The past

This historically small team has been known to take current phpBB team members in prior to their departure, during a time where it is not easy for them to contribute much at all. General website maintenance fell to the team’s themselves, each of them taking care of their patron area of the website. While this worked for a while, it has caused more issues than it was worth. Our website is inundated with duplicate CSS, inefficiency in JavaScript, and general chaos in the backend code.

The present

During the past year, the website team has been making the transition from a sleepy team who takes care of few things to a more active team that handles day-to-day maintenance and testing prior to deployment of the website.

We’ve picked a few members and lost many. This is mainly due with the fact that this is only team where it is impossible to get help directly from the community because it’s an internal codebase. It may not have been very noticeable, but any team member the website team picked up was formerly on another team within phpBB.

The future

Currently, we have serveral maintenance projects we are overseeing and one very large project that’s early in development. Unfortunately, we are not in a position to announce these at the moment. I do think it is worth mentioning though, for we are eventually looking to adopt a more open model, even going so far as to release some new code we’re writing on github in an effort to pick up contributors.

To do so, however, we’ll need some help. The future of is a blank slate–and we’re looking for designers, programmers, and other individuals with skills who can help draft the slate into a reality. If you’d like to help out, and have the time and ability to do so, please contact Sam with samples of your work (P.S. being active on the forums on and Area51 are a huge plus). This is your opportunity to make an impact on the phpBB project for users, developers, team members, and more.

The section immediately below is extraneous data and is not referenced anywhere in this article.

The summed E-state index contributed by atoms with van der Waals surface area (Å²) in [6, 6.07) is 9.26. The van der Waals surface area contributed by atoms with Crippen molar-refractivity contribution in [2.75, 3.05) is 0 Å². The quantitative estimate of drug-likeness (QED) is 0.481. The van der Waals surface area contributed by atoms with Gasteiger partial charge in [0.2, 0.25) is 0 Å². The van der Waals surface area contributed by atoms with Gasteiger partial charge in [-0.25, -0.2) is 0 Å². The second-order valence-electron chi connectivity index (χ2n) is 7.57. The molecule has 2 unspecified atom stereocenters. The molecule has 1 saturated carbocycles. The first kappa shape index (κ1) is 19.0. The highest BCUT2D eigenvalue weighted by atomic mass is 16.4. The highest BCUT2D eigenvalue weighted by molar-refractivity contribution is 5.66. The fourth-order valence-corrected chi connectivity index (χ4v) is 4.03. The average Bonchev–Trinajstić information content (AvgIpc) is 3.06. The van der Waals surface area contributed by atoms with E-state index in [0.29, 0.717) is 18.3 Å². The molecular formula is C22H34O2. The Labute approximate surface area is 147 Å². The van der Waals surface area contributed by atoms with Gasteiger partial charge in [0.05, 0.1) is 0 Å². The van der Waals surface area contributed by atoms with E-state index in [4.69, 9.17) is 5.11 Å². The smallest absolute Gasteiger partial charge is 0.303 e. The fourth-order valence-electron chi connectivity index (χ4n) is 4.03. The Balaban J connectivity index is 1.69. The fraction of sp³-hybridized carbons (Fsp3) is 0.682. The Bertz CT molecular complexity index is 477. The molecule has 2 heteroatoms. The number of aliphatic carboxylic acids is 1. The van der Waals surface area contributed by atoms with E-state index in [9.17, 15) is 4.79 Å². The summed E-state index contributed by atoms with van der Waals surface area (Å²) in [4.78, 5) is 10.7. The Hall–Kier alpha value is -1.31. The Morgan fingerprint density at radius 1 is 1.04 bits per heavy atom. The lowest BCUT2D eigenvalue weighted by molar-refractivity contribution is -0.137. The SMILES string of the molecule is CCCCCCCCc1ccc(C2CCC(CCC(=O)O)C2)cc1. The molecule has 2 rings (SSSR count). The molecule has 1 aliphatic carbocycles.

Setting up a community: checklist

Posted by battye in Support with the tags , , on August 25th, 2009

This blog post outlines the key points you must consider if you are going to set up a forum. It is mainly directed to people who have not set up a forum before, but it might also be helpful to existing forum owners who are thinking about creating more in the future.

Feel free to print this page out and work through the list. Read the rest of this entry »

Junior Developers

Posted by naderman in Development with the tags , , , , , on June 17th, 2009

phpBB is continuing its process of opening up the development process. After an internal trial phase we have now opened up the Junior Developer Team to regular members of our community. An increasing amount of people involved in phpBB development should both speed up the development and improve quality.

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phpBB 3.0.6 plans

Posted by Acyd Burn in Development, Modifications, Styles with the tags , , , on June 10th, 2009

Here we are. phpBB 3.0.5 got released and work on phpBB 3.0.6 began. Previously, we concentrated on fixing bugs and only introduced tiny new features. This time, phpBB 3.0.6 will be a “feature” release, packed with numerous new, cool, stunning, breath-taking… err, just new features. 😉 We will now tell you which new features are planned for 3.0.6 and what style authors and modders need to take care of.

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Guest Post: Supporting phpBB by JimA

Posted by wGEric in Support with the tags , , on April 6th, 2009

Because phpBB is a very large product, it needs to be supported. People who have a problem/question and they come here to find an answer or solution. Have you ever looked at the support forums? If so, you might have seen that there are many many topics a day and just a few people answering the topics, which is great of course.

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Advantages of session integration

Posted by battye in Modifications with the tags , , on January 9th, 2009

As the world moves towards Web 2.0, it is becoming increasingly important to have a dynamic website – something which most people are using the PHP language to achieve. Unlike the use of HTML by itself to create a website, HTML and PHP together allow a website to be much more flexible, such as connecting to a database.

If you are running a bulletin board based on phpBB3, then it is worthwhile considering the benefits of integrating your main website into phpBB3.

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The role of the administrator when opening a forum

Posted by battye in Moderating with the tags , , on July 1st, 2008

The number one question most administrators ask is “how do I attract users to my website?”. Unfortunately, there is no magical answer which will apply to everyone, but there are things which you can do as an administrator to ensure visitors to your forum will stick around long enough to register.

Once you have chosen your niche and set up your forum, you have a blank canvas. As a site administrator you have two levels to work on:

  • A technical level, and;
  • A user level

On the technical level, you are the webmaster and the forum administrator.